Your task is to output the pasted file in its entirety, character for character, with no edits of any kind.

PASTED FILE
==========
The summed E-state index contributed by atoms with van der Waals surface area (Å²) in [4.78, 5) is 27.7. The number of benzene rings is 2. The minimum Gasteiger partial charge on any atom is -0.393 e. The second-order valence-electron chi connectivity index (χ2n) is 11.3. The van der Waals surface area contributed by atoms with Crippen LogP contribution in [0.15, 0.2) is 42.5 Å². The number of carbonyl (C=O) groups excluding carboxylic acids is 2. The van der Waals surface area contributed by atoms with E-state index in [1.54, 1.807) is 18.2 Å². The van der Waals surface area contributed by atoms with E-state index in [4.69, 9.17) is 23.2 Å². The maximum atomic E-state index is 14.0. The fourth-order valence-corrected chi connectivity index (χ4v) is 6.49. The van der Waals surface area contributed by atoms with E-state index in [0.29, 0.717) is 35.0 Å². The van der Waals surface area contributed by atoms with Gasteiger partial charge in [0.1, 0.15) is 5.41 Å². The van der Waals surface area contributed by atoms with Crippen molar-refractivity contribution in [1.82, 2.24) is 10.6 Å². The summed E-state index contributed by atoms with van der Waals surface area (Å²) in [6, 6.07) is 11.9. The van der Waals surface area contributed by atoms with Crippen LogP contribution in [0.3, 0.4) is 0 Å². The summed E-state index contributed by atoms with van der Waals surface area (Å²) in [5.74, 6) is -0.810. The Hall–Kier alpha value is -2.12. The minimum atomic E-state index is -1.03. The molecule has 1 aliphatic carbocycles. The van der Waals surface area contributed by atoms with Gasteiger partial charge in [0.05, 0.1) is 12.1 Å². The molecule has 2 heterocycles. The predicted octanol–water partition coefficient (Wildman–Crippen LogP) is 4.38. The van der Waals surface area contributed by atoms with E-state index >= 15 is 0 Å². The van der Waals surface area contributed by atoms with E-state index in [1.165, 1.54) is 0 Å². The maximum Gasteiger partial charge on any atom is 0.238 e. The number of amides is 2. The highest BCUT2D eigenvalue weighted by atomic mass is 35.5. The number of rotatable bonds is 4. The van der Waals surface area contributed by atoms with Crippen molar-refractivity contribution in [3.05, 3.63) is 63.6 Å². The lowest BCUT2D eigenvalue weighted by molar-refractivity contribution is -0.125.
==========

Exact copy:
The summed E-state index contributed by atoms with van der Waals surface area (Å²) in [4.78, 5) is 27.7. The number of benzene rings is 2. The minimum Gasteiger partial charge on any atom is -0.393 e. The second-order valence-electron chi connectivity index (χ2n) is 11.3. The van der Waals surface area contributed by atoms with Crippen LogP contribution in [0.15, 0.2) is 42.5 Å². The number of carbonyl (C=O) groups excluding carboxylic acids is 2. The van der Waals surface area contributed by atoms with E-state index in [1.54, 1.807) is 18.2 Å². The van der Waals surface area contributed by atoms with E-state index in [4.69, 9.17) is 23.2 Å². The maximum atomic E-state index is 14.0. The fourth-order valence-corrected chi connectivity index (χ4v) is 6.49. The van der Waals surface area contributed by atoms with E-state index in [0.29, 0.717) is 35.0 Å². The van der Waals surface area contributed by atoms with Gasteiger partial charge in [0.1, 0.15) is 5.41 Å². The van der Waals surface area contributed by atoms with Crippen molar-refractivity contribution in [1.82, 2.24) is 10.6 Å². The summed E-state index contributed by atoms with van der Waals surface area (Å²) in [6, 6.07) is 11.9. The van der Waals surface area contributed by atoms with Crippen LogP contribution in [0.3, 0.4) is 0 Å². The summed E-state index contributed by atoms with van der Waals surface area (Å²) in [5.74, 6) is -0.810. The Hall–Kier alpha value is -2.12. The minimum atomic E-state index is -1.03. The molecule has 1 aliphatic carbocycles. The van der Waals surface area contributed by atoms with Gasteiger partial charge in [0.05, 0.1) is 12.1 Å². The molecule has 2 heterocycles. The predicted octanol–water partition coefficient (Wildman–Crippen LogP) is 4.38. The van der Waals surface area contributed by atoms with E-state index >= 15 is 0 Å². The van der Waals surface area contributed by atoms with E-state index in [1.165, 1.54) is 0 Å². The maximum Gasteiger partial charge on any atom is 0.238 e. The number of amides is 2. The highest BCUT2D eigenvalue weighted by atomic mass is 35.5. The number of rotatable bonds is 4. The van der Waals surface area contributed by atoms with Crippen molar-refractivity contribution in [3.05, 3.63) is 63.6 Å². The lowest BCUT2D eigenvalue weighted by molar-refractivity contribution is -0.125.